The Grave of Bo Carter
(aka Bo Carter)
Nitta Yuma Cemetery
Sharkey County, Mississippi
Headstone Location: 33.021206, -90.853481
This project came out of the 2015 replacement of Sam Chatmon's marker in Hollandale, but it also grew out of the failed efforts of other researchers. In the early 2000s, a Greenville cemetery investigator showed an Ole Miss master's candidate to the burial ground in hopes of locating a marker. The two men searched the burial ground, yet found nothing, and left unsatisfied. In the early 2010s, an enthusiast from Michigan traveled to Nitta Yuma to look for his headstone. He also came up empty. In a later article, the hapless northerner claimed to be searching for the folks who take care of the cemetery. The Mt. Zion Memorial Fund picked up where logic eluded him. We knocked on the door of the home in front of the cemetery, which turned out to be the home of the landowners sister. Roy Schilling, of Hollandale, lord of the Sam Chatmon Blues Festival, played a key role in pitching the project to Henry Vick Phelps III, the patriarch of Nitta Yuma.
|Event Poster - Handmade by John Fabke|
The back of the marker contains two single lines of lyrics from Bluebird B6295 ("All-Around Man") and Brunswick 7080 ("Corinne Corinna"). The inscription on the front came out of the fundraising campaign for the marker. Along with their donations, supporters were encouraged to write some thoughts down as well. One student of Bo Carter's complex guitar work wrote the engraved text and made an online donation. He did not recall writing it at the dedication, however.
|DeWayne Moore, director of the Mt. Zion Memorial Fund|
An estimated seventy people attended the dedication of Bo Carter's headstone in Nitta Yuma, MS, including friends from California, Washington, Michigan, Georgia and Mississippi. Nitta Yuma is a hamlet of maybe twenty inhabitants, on an old plantation in Sharkey County, Nitta Yuma Cemetery sits tucked into the corner of a huge field of corn and flush with Deer Creek., and we all drove through dusty paths to get there.
DeWayne Moore, director of Mt Zion Memorial Fund, which erected the monument and organized the dedication, spoke about the marker of Sam Chatmon in nearby Hollandale, and how working with locals on that project inspired this project. He also stated that the monument would also serve to protect the cemetery from agricultural encroachment, as it sits on the edge of a large corn field. Next to speak was Henry Vick Phelps III, owner of the plantation, who cooperated with the Mt. Zion Memorial Fund and granted a perpetual and public easement to the cemetery and hosted the event.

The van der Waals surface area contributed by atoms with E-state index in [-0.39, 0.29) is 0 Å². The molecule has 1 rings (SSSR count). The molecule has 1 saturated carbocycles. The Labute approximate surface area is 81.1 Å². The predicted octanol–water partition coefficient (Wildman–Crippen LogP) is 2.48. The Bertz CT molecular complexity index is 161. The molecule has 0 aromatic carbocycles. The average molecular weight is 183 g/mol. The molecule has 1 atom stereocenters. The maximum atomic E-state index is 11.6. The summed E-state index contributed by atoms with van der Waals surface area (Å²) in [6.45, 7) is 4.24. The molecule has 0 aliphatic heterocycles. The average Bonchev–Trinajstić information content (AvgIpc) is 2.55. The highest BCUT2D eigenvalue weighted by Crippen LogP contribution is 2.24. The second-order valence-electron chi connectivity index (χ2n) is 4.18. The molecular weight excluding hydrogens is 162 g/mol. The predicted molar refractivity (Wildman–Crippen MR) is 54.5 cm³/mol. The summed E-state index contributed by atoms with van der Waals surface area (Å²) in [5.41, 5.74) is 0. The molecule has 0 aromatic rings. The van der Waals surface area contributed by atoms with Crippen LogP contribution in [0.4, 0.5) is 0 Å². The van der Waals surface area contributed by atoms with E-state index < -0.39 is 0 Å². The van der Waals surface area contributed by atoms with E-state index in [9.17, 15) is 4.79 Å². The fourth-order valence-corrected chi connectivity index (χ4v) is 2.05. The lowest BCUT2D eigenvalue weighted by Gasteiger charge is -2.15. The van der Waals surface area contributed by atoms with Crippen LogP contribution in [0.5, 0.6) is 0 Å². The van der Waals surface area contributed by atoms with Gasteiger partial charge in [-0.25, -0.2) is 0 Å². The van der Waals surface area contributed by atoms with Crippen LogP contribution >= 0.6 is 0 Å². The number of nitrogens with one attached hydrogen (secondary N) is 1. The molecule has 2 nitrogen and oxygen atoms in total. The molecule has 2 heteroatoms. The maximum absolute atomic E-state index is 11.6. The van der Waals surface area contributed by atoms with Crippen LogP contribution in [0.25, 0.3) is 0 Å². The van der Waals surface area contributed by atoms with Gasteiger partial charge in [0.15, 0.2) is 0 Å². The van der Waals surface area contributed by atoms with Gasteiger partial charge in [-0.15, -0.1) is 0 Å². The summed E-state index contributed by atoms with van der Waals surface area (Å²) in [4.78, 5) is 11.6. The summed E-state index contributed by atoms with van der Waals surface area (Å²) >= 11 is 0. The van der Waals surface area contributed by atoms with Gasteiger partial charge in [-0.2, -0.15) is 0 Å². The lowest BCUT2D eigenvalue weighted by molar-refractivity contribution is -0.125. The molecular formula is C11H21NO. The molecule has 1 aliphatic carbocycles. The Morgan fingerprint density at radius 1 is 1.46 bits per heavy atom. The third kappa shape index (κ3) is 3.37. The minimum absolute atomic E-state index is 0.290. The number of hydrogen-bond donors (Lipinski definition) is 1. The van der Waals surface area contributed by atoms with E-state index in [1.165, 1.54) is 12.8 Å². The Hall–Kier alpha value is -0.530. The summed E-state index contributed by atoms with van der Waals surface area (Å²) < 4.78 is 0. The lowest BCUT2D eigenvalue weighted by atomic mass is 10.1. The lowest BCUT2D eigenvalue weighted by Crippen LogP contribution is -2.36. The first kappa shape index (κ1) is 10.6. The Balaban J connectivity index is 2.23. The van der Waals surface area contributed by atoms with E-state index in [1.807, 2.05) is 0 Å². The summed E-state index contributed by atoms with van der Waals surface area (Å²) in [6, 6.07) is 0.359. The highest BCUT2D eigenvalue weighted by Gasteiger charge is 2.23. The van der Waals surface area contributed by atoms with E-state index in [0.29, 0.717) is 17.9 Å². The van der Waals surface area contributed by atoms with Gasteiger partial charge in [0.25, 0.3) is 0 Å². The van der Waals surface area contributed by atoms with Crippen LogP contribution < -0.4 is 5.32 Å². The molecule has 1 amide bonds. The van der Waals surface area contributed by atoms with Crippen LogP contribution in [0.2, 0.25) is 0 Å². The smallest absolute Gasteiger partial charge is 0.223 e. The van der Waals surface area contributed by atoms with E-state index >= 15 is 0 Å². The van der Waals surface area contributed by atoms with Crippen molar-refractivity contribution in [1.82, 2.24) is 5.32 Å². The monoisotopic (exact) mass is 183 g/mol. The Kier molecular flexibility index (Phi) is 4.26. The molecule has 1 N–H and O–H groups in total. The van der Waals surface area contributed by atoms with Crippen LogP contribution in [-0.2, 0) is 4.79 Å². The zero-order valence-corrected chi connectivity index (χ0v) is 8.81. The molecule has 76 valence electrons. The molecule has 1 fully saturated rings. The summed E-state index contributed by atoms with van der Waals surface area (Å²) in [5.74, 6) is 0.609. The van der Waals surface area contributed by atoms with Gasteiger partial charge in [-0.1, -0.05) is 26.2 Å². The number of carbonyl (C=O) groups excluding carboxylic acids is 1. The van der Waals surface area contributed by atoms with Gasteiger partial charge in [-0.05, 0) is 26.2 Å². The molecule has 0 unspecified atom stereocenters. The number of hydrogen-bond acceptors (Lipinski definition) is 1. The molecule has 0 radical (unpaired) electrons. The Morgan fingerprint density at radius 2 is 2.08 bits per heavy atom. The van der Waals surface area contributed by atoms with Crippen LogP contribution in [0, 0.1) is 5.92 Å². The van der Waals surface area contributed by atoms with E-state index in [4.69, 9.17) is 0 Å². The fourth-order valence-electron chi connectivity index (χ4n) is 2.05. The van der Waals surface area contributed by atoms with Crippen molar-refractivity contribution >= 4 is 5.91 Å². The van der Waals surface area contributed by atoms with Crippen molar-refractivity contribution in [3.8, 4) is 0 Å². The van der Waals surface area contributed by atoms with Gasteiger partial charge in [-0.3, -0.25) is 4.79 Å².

|Henry Vick Phelps III|
Alan Orlicek, the new engraver for the black granite, came up and helped unveil the headstone. Everyone was impressed with the marker and rushed to look at it and pose for pictures. The mayor of Rolling Fork had asked to say a few words in the spot on the program set aside for special guests, but about fifteen minutes after the unveiling, Cheseborough grabbed the National and started playing and singing, "I Want You to Know." The crowd quieted down and the mayor looked over at me. The crowd applauded at the end of the tune, and I didn’t want to interrupt at that point. I’m glad to hear it worked out well. I apologize to the mayor.
|Bill Gandy, of Potts Camp, MS|
|Bill Steber and Ron Bombardi|
Then we all trucked out of the cemetery, up the hill to Nitta Yuma proper, for a reception in the chapel, where Andy Cohen was sitting up front playing for a dozen or so people. He took turns doing songs with Steve Cheseborough, who stuck rigidly to Bo Carter while Andy did Rev Gary Davis and Lonnie Johnson in his own style. When Miles Floyd and his family came in Cheseborough played "All Around Man," Miles’ favorite Bo Carter song. He loved it. He even had it engraved on the back of the marker.
|Andrew Cohen & Moses Crouch|